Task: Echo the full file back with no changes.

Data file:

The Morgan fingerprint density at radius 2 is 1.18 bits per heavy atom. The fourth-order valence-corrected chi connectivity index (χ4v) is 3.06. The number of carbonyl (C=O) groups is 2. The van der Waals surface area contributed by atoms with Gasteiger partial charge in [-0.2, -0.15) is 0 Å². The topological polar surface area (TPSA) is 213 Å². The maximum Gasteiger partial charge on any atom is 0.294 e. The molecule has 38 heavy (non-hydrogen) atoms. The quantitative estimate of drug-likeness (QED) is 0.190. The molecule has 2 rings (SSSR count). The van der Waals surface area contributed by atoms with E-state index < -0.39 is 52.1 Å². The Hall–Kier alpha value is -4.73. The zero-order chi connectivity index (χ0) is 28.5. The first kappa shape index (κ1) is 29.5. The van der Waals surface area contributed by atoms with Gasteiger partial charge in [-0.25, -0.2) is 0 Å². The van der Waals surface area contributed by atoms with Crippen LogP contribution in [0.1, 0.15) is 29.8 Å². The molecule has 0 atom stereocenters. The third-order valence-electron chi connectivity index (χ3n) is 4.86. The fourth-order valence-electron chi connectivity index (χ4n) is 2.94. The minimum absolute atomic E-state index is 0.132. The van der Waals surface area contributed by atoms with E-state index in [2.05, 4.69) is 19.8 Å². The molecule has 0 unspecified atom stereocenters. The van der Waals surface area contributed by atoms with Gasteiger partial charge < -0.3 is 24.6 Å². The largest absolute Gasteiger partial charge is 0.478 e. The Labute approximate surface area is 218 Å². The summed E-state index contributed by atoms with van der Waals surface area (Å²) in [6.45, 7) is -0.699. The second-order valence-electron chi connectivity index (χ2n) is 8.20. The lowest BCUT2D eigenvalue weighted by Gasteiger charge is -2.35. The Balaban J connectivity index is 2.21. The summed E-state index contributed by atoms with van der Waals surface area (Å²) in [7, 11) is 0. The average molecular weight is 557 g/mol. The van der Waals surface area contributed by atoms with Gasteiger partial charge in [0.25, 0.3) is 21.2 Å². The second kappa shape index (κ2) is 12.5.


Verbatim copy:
The Morgan fingerprint density at radius 2 is 1.18 bits per heavy atom. The fourth-order valence-corrected chi connectivity index (χ4v) is 3.06. The number of carbonyl (C=O) groups is 2. The van der Waals surface area contributed by atoms with Gasteiger partial charge in [-0.2, -0.15) is 0 Å². The topological polar surface area (TPSA) is 213 Å². The maximum Gasteiger partial charge on any atom is 0.294 e. The molecule has 38 heavy (non-hydrogen) atoms. The quantitative estimate of drug-likeness (QED) is 0.190. The molecule has 2 rings (SSSR count). The van der Waals surface area contributed by atoms with E-state index < -0.39 is 52.1 Å². The Hall–Kier alpha value is -4.73. The zero-order chi connectivity index (χ0) is 28.5. The first kappa shape index (κ1) is 29.5. The van der Waals surface area contributed by atoms with Gasteiger partial charge in [-0.25, -0.2) is 0 Å². The van der Waals surface area contributed by atoms with Crippen LogP contribution in [0.1, 0.15) is 29.8 Å². The molecule has 0 atom stereocenters. The third-order valence-electron chi connectivity index (χ3n) is 4.86. The fourth-order valence-electron chi connectivity index (χ4n) is 2.94. The minimum absolute atomic E-state index is 0.132. The van der Waals surface area contributed by atoms with E-state index in [2.05, 4.69) is 19.8 Å². The molecule has 0 unspecified atom stereocenters. The van der Waals surface area contributed by atoms with Gasteiger partial charge < -0.3 is 24.6 Å². The largest absolute Gasteiger partial charge is 0.478 e. The Labute approximate surface area is 218 Å². The summed E-state index contributed by atoms with van der Waals surface area (Å²) in [6.45, 7) is -0.699. The second-order valence-electron chi connectivity index (χ2n) is 8.20. The lowest BCUT2D eigenvalue weighted by Gasteiger charge is -2.35. The Balaban J connectivity index is 2.21. The summed E-state index contributed by atoms with van der Waals surface area (Å²) in [7, 11) is 0. The average molecular weight is 557 g/mol. The van der Waals surface area contributed by atoms with Gasteiger partial charge in [0.25, 0.3) is 21.2 Å². The second kappa shape index (κ2) is 12.5.